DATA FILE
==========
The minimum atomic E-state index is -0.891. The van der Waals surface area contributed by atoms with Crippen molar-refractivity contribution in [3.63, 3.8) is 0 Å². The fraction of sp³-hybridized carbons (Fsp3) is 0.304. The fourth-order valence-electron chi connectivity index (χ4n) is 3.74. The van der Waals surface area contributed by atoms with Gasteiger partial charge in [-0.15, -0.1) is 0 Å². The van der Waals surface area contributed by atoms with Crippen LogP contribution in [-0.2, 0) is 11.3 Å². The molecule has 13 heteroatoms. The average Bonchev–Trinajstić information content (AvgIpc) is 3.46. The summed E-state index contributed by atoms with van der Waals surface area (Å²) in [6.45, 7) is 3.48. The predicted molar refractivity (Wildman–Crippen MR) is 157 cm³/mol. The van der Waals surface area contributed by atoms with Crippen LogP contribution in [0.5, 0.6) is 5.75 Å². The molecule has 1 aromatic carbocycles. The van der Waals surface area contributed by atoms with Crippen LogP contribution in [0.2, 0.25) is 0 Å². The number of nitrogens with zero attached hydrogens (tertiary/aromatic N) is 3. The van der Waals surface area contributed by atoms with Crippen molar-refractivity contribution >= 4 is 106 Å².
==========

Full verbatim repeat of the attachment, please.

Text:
The minimum atomic E-state index is -0.891. The van der Waals surface area contributed by atoms with Crippen molar-refractivity contribution in [3.63, 3.8) is 0 Å². The fraction of sp³-hybridized carbons (Fsp3) is 0.304. The fourth-order valence-electron chi connectivity index (χ4n) is 3.74. The van der Waals surface area contributed by atoms with Gasteiger partial charge in [-0.15, -0.1) is 0 Å². The van der Waals surface area contributed by atoms with Crippen LogP contribution in [-0.2, 0) is 11.3 Å². The molecule has 13 heteroatoms. The average Bonchev–Trinajstić information content (AvgIpc) is 3.46. The summed E-state index contributed by atoms with van der Waals surface area (Å²) in [6.45, 7) is 3.48. The predicted molar refractivity (Wildman–Crippen MR) is 157 cm³/mol. The van der Waals surface area contributed by atoms with Crippen LogP contribution in [0.5, 0.6) is 5.75 Å². The molecule has 1 aromatic carbocycles. The van der Waals surface area contributed by atoms with Crippen LogP contribution in [0.2, 0.25) is 0 Å². The number of nitrogens with zero attached hydrogens (tertiary/aromatic N) is 3. The van der Waals surface area contributed by atoms with Crippen molar-refractivity contribution >= 4 is 106 Å².